A federal judge in Alabama has refused to certify a class in a lawsuit seeking to hold the owner of a paper mill liable for pollution near its facility in Prattville, Alabama. Benefield v. Int’l Paper Co., No. 09-232 (M.D. Ala. 10/20/10). Filed by two residents living near the facility, the complaint alleges that the mill discharged hazardous substances into the environment for several years, resulting in personal injury and property damage within a two-mile radius.

The lawsuit is one of three companion cases involving personal injury and property damage claims by hundreds of plaintiffs against defendant. One of the cases is a wrongful death suit brought on behalf of people who allegedly died due to pollution from the mill. Neither of the other two cases are putative class actions. The putative class action was originally filed with six named plaintiffs and included class claims for personal injury and nuisance in addition to property damage. Defendant succeeded in dismissing four of the named plaintiffs during class discovery, and the remaining two plaintiffs sought certification of a property damage class only. The putative class would include owners of contaminated residential property within two miles of the mill and sustaining damage of at least $100. The putative class was defined to exclude (i) property owners who also suffered personal injury from the pollution, (ii) defendant’s employees and officers, (iii) all plaintiffs in the other cases, and (iv) people who acquired the property within 10 years of the filing of a second amended complaint.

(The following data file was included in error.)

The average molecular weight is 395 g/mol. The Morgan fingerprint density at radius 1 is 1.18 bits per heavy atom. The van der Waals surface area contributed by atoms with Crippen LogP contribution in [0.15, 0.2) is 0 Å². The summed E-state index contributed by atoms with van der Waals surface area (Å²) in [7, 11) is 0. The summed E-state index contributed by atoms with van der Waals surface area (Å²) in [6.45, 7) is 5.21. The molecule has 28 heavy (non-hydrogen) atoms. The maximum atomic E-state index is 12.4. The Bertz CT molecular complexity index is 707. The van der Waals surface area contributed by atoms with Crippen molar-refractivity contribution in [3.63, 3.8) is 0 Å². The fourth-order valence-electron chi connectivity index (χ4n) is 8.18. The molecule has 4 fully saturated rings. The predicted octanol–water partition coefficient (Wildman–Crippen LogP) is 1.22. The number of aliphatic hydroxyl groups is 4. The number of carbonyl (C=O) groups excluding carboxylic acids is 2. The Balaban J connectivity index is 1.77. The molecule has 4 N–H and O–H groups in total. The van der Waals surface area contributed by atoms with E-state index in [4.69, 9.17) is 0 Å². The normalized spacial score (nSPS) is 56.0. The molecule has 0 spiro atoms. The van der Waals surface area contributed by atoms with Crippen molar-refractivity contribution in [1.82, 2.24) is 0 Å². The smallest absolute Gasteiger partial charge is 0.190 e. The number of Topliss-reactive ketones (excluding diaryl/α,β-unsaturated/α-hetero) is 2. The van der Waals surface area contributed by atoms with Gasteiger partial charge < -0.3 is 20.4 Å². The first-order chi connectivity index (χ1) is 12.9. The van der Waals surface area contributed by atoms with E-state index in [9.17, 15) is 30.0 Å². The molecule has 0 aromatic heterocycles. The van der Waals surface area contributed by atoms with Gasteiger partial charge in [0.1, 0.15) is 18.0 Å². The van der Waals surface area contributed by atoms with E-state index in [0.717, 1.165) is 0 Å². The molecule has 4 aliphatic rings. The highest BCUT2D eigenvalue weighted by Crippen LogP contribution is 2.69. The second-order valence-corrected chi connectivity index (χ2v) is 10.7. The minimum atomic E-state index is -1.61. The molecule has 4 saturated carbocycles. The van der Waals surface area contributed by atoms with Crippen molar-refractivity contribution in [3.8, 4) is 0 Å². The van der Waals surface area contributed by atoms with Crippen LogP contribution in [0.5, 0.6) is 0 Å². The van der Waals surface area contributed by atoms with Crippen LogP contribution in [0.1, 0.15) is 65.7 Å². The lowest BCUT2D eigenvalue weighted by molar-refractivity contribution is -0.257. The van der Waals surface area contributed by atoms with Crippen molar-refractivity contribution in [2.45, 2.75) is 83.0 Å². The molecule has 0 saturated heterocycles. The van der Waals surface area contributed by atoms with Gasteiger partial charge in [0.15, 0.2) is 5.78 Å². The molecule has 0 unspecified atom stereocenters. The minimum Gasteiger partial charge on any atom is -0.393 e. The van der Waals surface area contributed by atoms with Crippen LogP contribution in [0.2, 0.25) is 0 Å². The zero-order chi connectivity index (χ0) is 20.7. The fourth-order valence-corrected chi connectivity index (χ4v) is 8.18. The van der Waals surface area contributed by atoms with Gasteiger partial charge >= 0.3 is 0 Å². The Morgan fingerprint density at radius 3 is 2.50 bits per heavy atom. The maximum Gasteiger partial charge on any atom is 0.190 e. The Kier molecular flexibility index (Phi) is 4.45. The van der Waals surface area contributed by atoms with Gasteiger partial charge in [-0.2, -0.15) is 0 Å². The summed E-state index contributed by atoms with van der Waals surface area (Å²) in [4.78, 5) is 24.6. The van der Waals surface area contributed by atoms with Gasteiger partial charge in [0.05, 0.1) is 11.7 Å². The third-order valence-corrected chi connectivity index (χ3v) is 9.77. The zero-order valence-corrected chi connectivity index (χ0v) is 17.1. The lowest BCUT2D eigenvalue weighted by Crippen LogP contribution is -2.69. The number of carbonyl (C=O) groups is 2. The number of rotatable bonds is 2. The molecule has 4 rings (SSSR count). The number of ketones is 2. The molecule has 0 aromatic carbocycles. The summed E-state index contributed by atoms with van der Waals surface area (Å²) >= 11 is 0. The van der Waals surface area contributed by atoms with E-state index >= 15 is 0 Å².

Refusing to certify a class, the court ruled that the two named plaintiffs would be inappropriate class representatives. As to named plaintiff Benefield, the court found that there was no evidence he actually had an ownership interest in the allegedly contaminated property. As to the other named plaintiff, there was no evidence that his property was typical of the class because the class area encompassed a variety of uses, including vacant residential lots, multi-family residences, mobile home park properties, and mobile home/site properties. The court also opined that the existence of the overlapping non-class actions indicated that a class action was not a superior means of proceeding against defendant.